Live course registration, in which students choose classes in real time without delay from the university registrar, is set to replace the current preregistration system beginning in April for fall 2019 course selection.
The change addresses software incompatibilities and shifts away from the costly software customization used to run preregistration each year. Though the new live registration system has not yet been formally announced to students, it has received backlash from several students and was opposed in a 2016 Georgetown University Student Association referendum.
Under the new system, students receive a date and time when they can log into MyAccess to add courses. The registration window will open first for graduate students and then for undergraduate students according to class year, starting with seniors. The system will remain open until the add/drop period of the new semester ends, allowing students to make changes throughout summer or winter break.
The change to a live registration system was prompted by concerns over the future viability of the preregistration software in the face of a mandatory update of Banner, the student information system, according to College Vice Dean for Undergraduate Education Sue Lorenson.
The current iteration of Banner is incompatible with Georgetown’s customized preregistration system, but at significant cost, the university kept preregistration running anyway. That will no longer be possible following the Banner update.
“[T]he version of Banner that Georgetown is currently on, Banner 8, will soon no longer be supported by the parent company, Ellucian. Because the preregistration system is a customization, it will implode when we upgrade to Banner 9, which is on a different, more modern platform than Banner 8,” Lorenson wrote in an email to The Hoya. “And we have to upgrade to Banner 9; if we don’t, the integrity of our entire student information system is in jeopardy.”
The new system will require students to prepare more rigorously, according to College Academic Council President Jacqueline Crispino (COL ’19).
“People have to be ready to look up their classes ahead of time and come with, honestly, way more than their five classes,” Crispino said. “Come maybe with a group of 10 courses they would be willing to take, or a bunch of electives they don’t have to take.”
Under the current preregistration system, schedules are delayed by weeks while the preregistrations are processed by the registrar’s office and students cannot make changes until the Add/Drop period begins. Last fall, preregistration opened Nov. 6 and closed for students in the College on Nov. 15 and on Nov. 18 for all other students. Results were not posted until Dec. 6, 2½ weeks after preregistration closed to all students.
Under the live registration system, students will no longer rank classes by interest to increase their chances of landing a spot in the classes they care about most. Rather, priority will be assigned by seniority, except when departments or professors impose further restrictions.
Academic departments are discussing ways to ensure courses include students from a range of class years and that majors can register for the classes they want, according to Lorenson.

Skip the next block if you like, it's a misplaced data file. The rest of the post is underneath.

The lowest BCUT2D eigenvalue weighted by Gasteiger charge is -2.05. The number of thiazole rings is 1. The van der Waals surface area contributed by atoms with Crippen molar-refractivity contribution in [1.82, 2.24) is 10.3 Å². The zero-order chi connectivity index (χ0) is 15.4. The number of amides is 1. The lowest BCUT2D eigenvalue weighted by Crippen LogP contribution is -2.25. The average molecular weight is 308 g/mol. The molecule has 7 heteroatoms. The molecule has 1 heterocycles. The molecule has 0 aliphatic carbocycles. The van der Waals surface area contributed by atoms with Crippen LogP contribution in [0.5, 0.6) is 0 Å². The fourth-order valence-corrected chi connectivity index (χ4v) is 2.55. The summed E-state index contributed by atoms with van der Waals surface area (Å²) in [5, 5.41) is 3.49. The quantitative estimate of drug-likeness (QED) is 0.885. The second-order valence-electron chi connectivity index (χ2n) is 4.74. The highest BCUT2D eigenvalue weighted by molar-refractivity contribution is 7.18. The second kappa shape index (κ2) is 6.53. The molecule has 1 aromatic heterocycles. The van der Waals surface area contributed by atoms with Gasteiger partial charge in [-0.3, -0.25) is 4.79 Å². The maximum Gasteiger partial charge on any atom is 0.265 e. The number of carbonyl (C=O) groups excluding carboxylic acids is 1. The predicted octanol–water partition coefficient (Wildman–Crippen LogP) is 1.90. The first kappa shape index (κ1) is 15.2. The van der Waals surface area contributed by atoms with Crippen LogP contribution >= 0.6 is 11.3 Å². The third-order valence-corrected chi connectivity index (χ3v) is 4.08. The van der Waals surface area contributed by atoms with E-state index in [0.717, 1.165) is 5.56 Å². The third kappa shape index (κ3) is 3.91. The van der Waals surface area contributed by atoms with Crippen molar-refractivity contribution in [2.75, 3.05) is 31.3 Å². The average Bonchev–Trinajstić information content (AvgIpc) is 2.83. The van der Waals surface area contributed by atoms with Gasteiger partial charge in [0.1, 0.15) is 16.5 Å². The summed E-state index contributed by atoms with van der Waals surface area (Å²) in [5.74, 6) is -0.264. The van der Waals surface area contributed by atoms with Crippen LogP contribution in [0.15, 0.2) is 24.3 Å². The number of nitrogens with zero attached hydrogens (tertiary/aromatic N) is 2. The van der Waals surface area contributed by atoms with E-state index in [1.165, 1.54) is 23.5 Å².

The current preregistration algorithm accounts for class year, major and class request ranking, while the new system would only account for class year, though seats can be set aside for students meeting certain qualifications to complete requirements, Lorenson said.
Students will always be able to get into the courses they need in order to graduate on time, according to Associate Vice President and University Registrar Annamarie Bianco.
The 2016 GUSA referendum on live registration exposed strong opposition to the then-proposal to switch to live registration. Eighty-three percent of respondents supported preregistration, while only 7 percent voted in favor of live registration, according to a report released by GUSA.
“While the current system may be shrouded in behind-the-scenes schedule manipulation that limits process transparency, the referendum results demonstrate that students are more concerned with the prioritization and strategy that pre-registration promotes than they are with the clarity of this process,” the six-page report said.
The 2016 referendum discussed several possible problems with the new system, including the difficulty of assigning priority to varsity athletes or other groups with specific scheduling concerns and the potential inconvenience for students studying abroad in different time zones, who may have to wake up in the middle of the night to register.
The referendum also discussed the difficulty that the time-sensitive element may pose to those with restrictive work or class schedules, and therefore the possibility that students from lower socio-economic backgrounds will have less desirable schedules than wealthier students who do not have to work. The report acknowledges, though, that live registration would improve speed and transparency.
Student responses to the change have been mostly negative so far, though most people have not yet heard about the change, according to Crispino.
“Most people who hear about it seem to be against it,” Crispino said. “It’s definitely not the housing lottery. You have more than just a few minutes to choose.”
However, students should not be overly concerned, according to Crispino.
“I think it’s going to be a much easier system once you get past that first rush of students signing up, because you’ll know immediately how many seats are open,” Crispino said. “If you’re on summer break, and you decide you want to switch classes, you can just add something and drop something. So in that way it will be easier.”